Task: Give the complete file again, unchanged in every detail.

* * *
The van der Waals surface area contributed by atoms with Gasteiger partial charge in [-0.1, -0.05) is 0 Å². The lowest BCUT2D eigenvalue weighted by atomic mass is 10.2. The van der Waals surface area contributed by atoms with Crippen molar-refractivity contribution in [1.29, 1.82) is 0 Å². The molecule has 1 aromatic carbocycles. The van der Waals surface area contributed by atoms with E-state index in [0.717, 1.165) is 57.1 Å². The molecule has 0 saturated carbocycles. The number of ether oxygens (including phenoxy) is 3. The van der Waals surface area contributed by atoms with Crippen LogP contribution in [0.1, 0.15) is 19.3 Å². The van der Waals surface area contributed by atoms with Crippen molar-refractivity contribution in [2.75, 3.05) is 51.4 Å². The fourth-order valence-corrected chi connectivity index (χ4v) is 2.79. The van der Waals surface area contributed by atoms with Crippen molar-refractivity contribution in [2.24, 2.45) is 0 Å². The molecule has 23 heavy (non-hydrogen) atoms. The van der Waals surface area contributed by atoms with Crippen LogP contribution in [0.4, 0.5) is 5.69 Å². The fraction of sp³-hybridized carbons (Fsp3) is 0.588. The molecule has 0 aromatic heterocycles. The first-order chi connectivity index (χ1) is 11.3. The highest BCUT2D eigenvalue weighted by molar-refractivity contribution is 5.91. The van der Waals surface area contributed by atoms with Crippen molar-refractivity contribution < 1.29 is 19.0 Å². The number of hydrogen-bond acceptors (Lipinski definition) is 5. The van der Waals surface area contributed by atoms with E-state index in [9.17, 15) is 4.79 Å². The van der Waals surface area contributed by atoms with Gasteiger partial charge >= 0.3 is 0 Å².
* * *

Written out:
The van der Waals surface area contributed by atoms with Gasteiger partial charge in [-0.1, -0.05) is 0 Å². The lowest BCUT2D eigenvalue weighted by atomic mass is 10.2. The van der Waals surface area contributed by atoms with Crippen molar-refractivity contribution in [1.29, 1.82) is 0 Å². The molecule has 1 aromatic carbocycles. The van der Waals surface area contributed by atoms with E-state index in [0.717, 1.165) is 57.1 Å². The molecule has 0 saturated carbocycles. The number of ether oxygens (including phenoxy) is 3. The van der Waals surface area contributed by atoms with Crippen LogP contribution in [0.1, 0.15) is 19.3 Å². The van der Waals surface area contributed by atoms with Crippen molar-refractivity contribution in [2.75, 3.05) is 51.4 Å². The fourth-order valence-corrected chi connectivity index (χ4v) is 2.79. The van der Waals surface area contributed by atoms with Crippen molar-refractivity contribution in [2.24, 2.45) is 0 Å². The molecule has 23 heavy (non-hydrogen) atoms. The van der Waals surface area contributed by atoms with Crippen LogP contribution in [0.4, 0.5) is 5.69 Å². The fraction of sp³-hybridized carbons (Fsp3) is 0.588. The molecule has 0 aromatic heterocycles. The first-order chi connectivity index (χ1) is 11.3. The highest BCUT2D eigenvalue weighted by molar-refractivity contribution is 5.91. The van der Waals surface area contributed by atoms with Crippen molar-refractivity contribution < 1.29 is 19.0 Å². The number of hydrogen-bond acceptors (Lipinski definition) is 5. The van der Waals surface area contributed by atoms with E-state index in [9.17, 15) is 4.79 Å². The van der Waals surface area contributed by atoms with Gasteiger partial charge >= 0.3 is 0 Å².